Abstract art – or Abstract
Expressionism, as the movement is officially known – was conceived in New York,
after the Second World War.

The term ‘abstract
expressionism’ was first used to describe American art by the art critic Robert
Coates in 1946, although it was first used in 1919 in Germany to describe
German Expressionism.  


When was the abstract art movement?

Abstract art has its roots in
some of the early Expressionist paintings of the 1900s – particularly in the
work of Kandinsky – but the movement truly began to flourish in 1940s New York
after the Second World War.


What are the hallmarks of abstract art?

The distinctive feature of abstract
art is that it has no recognisable subject. It’s a visual language that uses
form, colour, line and shape to create an image that has a certain degree of
independence from anything in the identifiable world.   

Several abstract artists had
their own theories of how certain shapes and colours were influenced by
emotions and moods.

Contrary to popular belief,
many of their seemingly random – yet vibrant and colourful – splashes and daubs,
were planned to the minutest detail.

Others, however, attacked the
canvas with a free-flowing, energetic impulsiveness in an attempt to capture
subconscious thoughts and emotions.   


Examples of abstract art

II in Red, Blue and Yellow (Piet Mondrian)

Mondrian was an abstract
master of geometric shapes and precision. In this iconic work, he creates a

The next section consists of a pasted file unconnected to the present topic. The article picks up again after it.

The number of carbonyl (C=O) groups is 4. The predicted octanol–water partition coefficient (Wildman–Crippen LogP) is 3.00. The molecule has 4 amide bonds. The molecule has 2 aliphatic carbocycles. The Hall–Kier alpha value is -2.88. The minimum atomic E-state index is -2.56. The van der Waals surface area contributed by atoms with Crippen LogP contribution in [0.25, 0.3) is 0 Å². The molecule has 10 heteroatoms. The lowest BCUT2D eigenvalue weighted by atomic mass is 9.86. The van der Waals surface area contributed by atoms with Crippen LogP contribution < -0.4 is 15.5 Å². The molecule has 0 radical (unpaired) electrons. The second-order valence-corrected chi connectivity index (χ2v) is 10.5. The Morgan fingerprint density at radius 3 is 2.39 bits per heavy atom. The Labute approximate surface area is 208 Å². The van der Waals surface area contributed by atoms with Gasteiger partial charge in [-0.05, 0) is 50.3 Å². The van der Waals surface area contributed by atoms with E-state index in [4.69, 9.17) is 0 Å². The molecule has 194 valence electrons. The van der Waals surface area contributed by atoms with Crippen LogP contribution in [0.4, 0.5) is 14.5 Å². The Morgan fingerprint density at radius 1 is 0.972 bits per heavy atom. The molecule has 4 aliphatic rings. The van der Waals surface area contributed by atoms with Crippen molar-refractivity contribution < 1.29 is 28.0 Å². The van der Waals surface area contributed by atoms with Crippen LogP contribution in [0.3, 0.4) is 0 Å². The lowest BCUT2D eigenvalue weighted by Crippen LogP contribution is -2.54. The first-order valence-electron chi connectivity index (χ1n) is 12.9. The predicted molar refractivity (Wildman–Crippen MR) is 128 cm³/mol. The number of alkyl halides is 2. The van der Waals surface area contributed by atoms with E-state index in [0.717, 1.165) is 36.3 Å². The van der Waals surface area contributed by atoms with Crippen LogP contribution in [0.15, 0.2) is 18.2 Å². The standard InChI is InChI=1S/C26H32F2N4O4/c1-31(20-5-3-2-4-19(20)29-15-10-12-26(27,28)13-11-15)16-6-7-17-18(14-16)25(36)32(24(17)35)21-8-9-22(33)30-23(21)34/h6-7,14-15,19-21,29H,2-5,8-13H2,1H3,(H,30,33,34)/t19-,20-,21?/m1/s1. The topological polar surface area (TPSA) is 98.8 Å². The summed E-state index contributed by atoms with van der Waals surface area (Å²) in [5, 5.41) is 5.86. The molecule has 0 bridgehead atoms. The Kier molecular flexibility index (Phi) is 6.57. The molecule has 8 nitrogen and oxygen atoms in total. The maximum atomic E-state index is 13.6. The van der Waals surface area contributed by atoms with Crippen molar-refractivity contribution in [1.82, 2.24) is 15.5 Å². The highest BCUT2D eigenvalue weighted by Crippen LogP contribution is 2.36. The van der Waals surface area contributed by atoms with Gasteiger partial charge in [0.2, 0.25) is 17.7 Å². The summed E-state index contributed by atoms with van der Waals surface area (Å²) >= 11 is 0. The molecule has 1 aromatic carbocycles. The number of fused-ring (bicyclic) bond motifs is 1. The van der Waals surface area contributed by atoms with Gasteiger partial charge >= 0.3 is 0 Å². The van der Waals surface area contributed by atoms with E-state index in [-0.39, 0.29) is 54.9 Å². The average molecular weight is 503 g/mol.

sense of balance through primary colours, white spaces and straight black
lines. He went on to adapt the same
for a range of other pictures. 

Center: Yellow, Pink and Lavender on Rose (Mark Rothko)

Using large blocks of colour,
Mark Rothko created several paintings such as this one. They usually consisted
of a border with the edges of the blocks blurred together. It was up to the
spectator to make their own interpretations, and Rothko imposed no intention or
meaning himself.  Simple, effective, and
expensive – in 2007 it sold for £72m.

No. 5
1948 (Jackson Pollock)

One of the most famous of all
abstract expressionists, Jackson Pollock had his own distinctive artistic
voice, and his style was later referred to as Action Painting. His No.5 1948 –
which sold for a staggering $140m in 2006 – creates a vibrant weave of textures
and colours, with drizzled brown and yellow paint.


abstract artists

Willem de Kooning

A Dutch artist who became
part of the New York Abstract Expressionist movement, his most famous painting
is Woman
, which sold for over $137m in 2006.

Franz Kline

Generally regarded as an
Action Painter like Jackson Pollock, Kline was an American painter, primarily
known for his black
and white paintings

Wassily Kandinsky

Widely considered as the
father of abstract painting, Kandinsky strived to capture motion and sound in
his art and created some of the first abstract pieces.

Piet Mondrian

Mondrian defined his own
approach to painting as ‘The Style’, utilizing abstract techniques which
involved coloured rectangles and straight lines.

Jackson Pollock

Creating paintings without
using brush strokes, his style would later become defined as Action Painting – he
covered large canvases with dribbles, flecks and splashes of paint.  

Mark Rothko

Rothko’s paintings are
distinctive in their large, vibrant blocks of colour. 


you know? Four interesting facts about abstract art:

· Before the Second
World War, Paris had been the epicentre of the prevailing art trends, but was
quickly superseded by New York, which emerged as the major hub for

· Futurism – a
movement which has a lot in common with Abstract art – began in the early 1900s
in Italy. Giacomo Balla was one of its leading exponents.

· An off-shoot of abstract
art – and one of its most extreme styles – was Suprematism. Kasimir Malevich
was a Russian artist who painted in this style, simply a white square painted
onto a white background.     

· Renowned abstract
artist, William de Kooning, arrived in America as a stowaway on a boat,
initially earning a living as a house painter.  


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